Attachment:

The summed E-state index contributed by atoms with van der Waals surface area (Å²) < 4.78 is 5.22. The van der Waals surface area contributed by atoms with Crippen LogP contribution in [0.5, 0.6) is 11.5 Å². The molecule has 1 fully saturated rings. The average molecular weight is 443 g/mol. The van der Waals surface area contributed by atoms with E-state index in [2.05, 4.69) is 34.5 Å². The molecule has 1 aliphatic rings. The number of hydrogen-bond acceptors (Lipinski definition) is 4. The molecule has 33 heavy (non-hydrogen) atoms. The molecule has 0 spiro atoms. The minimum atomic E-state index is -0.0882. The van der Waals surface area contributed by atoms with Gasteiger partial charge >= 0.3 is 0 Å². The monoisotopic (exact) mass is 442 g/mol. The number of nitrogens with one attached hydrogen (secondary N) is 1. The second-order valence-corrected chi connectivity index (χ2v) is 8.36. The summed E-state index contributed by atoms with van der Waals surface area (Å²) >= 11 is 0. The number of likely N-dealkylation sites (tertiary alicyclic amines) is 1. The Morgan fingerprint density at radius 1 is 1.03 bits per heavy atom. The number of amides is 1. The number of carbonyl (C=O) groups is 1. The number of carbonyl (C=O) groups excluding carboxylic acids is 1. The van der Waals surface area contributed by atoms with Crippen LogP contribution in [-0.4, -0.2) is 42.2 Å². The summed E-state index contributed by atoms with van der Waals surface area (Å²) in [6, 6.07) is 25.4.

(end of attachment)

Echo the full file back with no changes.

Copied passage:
The summed E-state index contributed by atoms with van der Waals surface area (Å²) < 4.78 is 5.22. The van der Waals surface area contributed by atoms with Crippen LogP contribution in [0.5, 0.6) is 11.5 Å². The molecule has 1 fully saturated rings. The average molecular weight is 443 g/mol. The van der Waals surface area contributed by atoms with E-state index in [2.05, 4.69) is 34.5 Å². The molecule has 1 aliphatic rings. The number of hydrogen-bond acceptors (Lipinski definition) is 4. The molecule has 33 heavy (non-hydrogen) atoms. The molecule has 0 spiro atoms. The minimum atomic E-state index is -0.0882. The van der Waals surface area contributed by atoms with Gasteiger partial charge >= 0.3 is 0 Å². The monoisotopic (exact) mass is 442 g/mol. The number of nitrogens with one attached hydrogen (secondary N) is 1. The second-order valence-corrected chi connectivity index (χ2v) is 8.36. The summed E-state index contributed by atoms with van der Waals surface area (Å²) >= 11 is 0. The number of likely N-dealkylation sites (tertiary alicyclic amines) is 1. The Morgan fingerprint density at radius 1 is 1.03 bits per heavy atom. The number of amides is 1. The number of carbonyl (C=O) groups is 1. The number of carbonyl (C=O) groups excluding carboxylic acids is 1. The van der Waals surface area contributed by atoms with Crippen LogP contribution in [-0.4, -0.2) is 42.2 Å². The summed E-state index contributed by atoms with van der Waals surface area (Å²) in [6, 6.07) is 25.4.